May 1, 2017


Gold Miners in the 1950s in Hedley

For a 5 day early summer holiday, I wanted to go out of Vancouver BC – not too far but not too near.  Vancouver Island beckons and surrounding isles but the ferry rates are inhibiting.  You pay for the car and you pay for the people in the car.  

Whistler, Hope, Chilliwack, Flood, Merritt, Pemberton, Littleton, even the Osoyoos and the famed Naramata winery bench have been explored every inch. 

Then I remembered passing by a small town that looked interesting then – as I was driving from Keremeos back to Vancouver.  I said to myself then that I would return and see more of the place someday.

So Hedley BC it was.

Hedley is a dead silent unincorporated town (population around 400) in southern British ColumbiaCanada, named after Robert R. Hedley, a mining smelter manager.  It is so quiet you hardly see a soul walking on the dusty streets.  Hedley was big in the early 1900s as gold was discovered in the area.  Spend at least an hour in the Hedley Heritage Museum or read the town’s history in its web site .  

Viewing the Mascot Gold MInes at the Hedley Heritage Museum

At the museum’s deck is a telescope aimed at the Mascot Gold Мines built on a steep mountainside.  More details about the mines are in the Community Memories.

Abandoned Mascot Gold Mines Building

If you are in the mood for tea and a pie – the Museum’s charming café is the place to be – if it is open.

Hedley Inn (left) and Hitching Post Restaurant (right)

The good thing about Hedley is that it has an affordable hotel – the Hedley Inn. How about CAD$45 for a single room occupancy, albeit small, and shared bathroom.  However, with a kitchen and a lounge to read – which can be all yours outside of the busy July – August summer months - it is a deal. 

Tanya has been serving at Hitching Post for years - and she does lunch by herself

Across Hedley Inn’s entrance side is the destination hit HitchingPost Restaurant.    People from surrounding towns drive for the menu.  The Hitching Post building was one of the first, erected in 1903 as a mining supply store.  At that time, with the gold rush, Hedley was a boomtown. 

When you go inside the restaurant look up at the tin pressed ceiling.  I did not see any horses hitched at the Hitching Post.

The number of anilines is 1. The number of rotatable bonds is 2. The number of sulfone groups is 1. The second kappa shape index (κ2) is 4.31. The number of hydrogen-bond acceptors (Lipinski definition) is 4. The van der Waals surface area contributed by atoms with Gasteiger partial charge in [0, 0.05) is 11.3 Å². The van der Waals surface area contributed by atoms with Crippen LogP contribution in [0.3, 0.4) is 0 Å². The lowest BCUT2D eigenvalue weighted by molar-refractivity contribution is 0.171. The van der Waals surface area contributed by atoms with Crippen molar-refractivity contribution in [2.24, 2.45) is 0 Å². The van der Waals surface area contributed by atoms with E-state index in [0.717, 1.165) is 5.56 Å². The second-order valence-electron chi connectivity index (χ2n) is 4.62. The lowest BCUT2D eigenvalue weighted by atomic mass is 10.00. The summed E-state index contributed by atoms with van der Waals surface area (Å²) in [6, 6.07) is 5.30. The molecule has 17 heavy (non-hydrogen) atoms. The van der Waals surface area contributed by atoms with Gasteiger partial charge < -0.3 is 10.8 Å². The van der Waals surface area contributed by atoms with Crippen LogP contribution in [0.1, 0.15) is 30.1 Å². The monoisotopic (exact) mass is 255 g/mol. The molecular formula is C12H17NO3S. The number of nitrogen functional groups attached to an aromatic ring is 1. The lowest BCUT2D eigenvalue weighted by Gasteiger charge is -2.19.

I invited Hedley Inn’s manager Judy Turner for lunch.  We had Seafood Spaghetti with scallops and prawns, which was doused with a very heavy tomato cream sauce.  The serving was huge and came with a slab of garlic bread - CAD$16.50 for a large order.  The Greek Pizza with red onions, peppers, olives, feta & fresh tomatoes had definitely an almost burnt crust - CAD$14.00 for a 10 inch.  Judy’s love - the Calamari deep fried battered squid topped with chopped red onion and parsley - served with Tzatziki - was crunchy and appetizing at CAD$10.00.

Across Hedley Inn’s porch side which still has signs of a former café now turned into a suite for rent is the small but convenient and reasonably priced Hedley Country Market store.  

The nearest grocery outlets are about 20 km in either direction of Highway 3.   There is no public transit.  

The Country Store has everything you need to prepare a meal or indulge in some late night libation on the porch.  It must be the only place in BC where you can drink alcohol publicly off the street.

Nick serving French Toast at Nickelplate Restaurant

Just off Highway 3, the other eatery in town is Nickelplate, which only serves breakfast and lunch.  Although during the summer, they open for dinner on Mondays and Tuesdays when the Hitching Post is closed.  Nickelplate shuts the door on Wednesdays.  The eatery has an interior that is a C in ambience.  Sanford Tanaka is the very friendly host and server.  The meals are alright and average in portions. 

Right next to Nickelplate is an outdoor assembly of assorted antiquish stuff including a 1929 Plymouth.  They all belong to Rod Moncrieff (tel 250 502 7191) who has a door that leads to the Black Light Art and Gallery.  Ask him to play the video about the now shuttered Mascot Mines or Rodney Collins Moncrieff.

Rod Moncrieff with his pet Timothy - a 2 year old Pomeranian Chihuahua hybrid and his antiques 

Other than eating, one can go on a hike.  There are many trails - see Hiking and Walking Around Hedley.  

Slather sunblock 50 on your skin.  It can be burning hot from May to September.  The 20 Mile Creek can be relaxing – I only did 0.5 of a mile along a swift creek.  But before you do so or after, go up the Hospital Hill – a very very low hill where you can see the expanse of the town of Hedley engulfed on both sides by mountains - the Similkameen Valley

Unfortunately, the Mascot Gold Mine Tours no longer exist – but the web site with a good history of the town is still active.

Doug’s Homestead – a 10 minute drive truly deserves its reputation for beef jerky.  I love their bacon and ham.  Stock some for the drive home.   

Right next to Doug's Homestead is the oddly named one story house-size West Hedley Mall.  It is no mall.  It is actually a second-hand shop of all sorts of stuff: books, lamps, clothes, curios, etc. run by a gentleman with a cute dog.

Brad Clinton sells beef at his ranch

If you want to buy beef direct from a rancher, drive 30 minutes to Clifton Ranch – at the outskirt of Keremeos.  Call ahead Brad and Dianne (Anne) Clinton to find out what is available.  Tel 250 499 5180  e-mail:  

I have two articles regarding Keremeos – see An Honest Sale and a Watermelon  and K-Cafe.

To know more about Hedley - see Heart of The Similkameen.  


Click on a good enlargeable street map of Hedley.  


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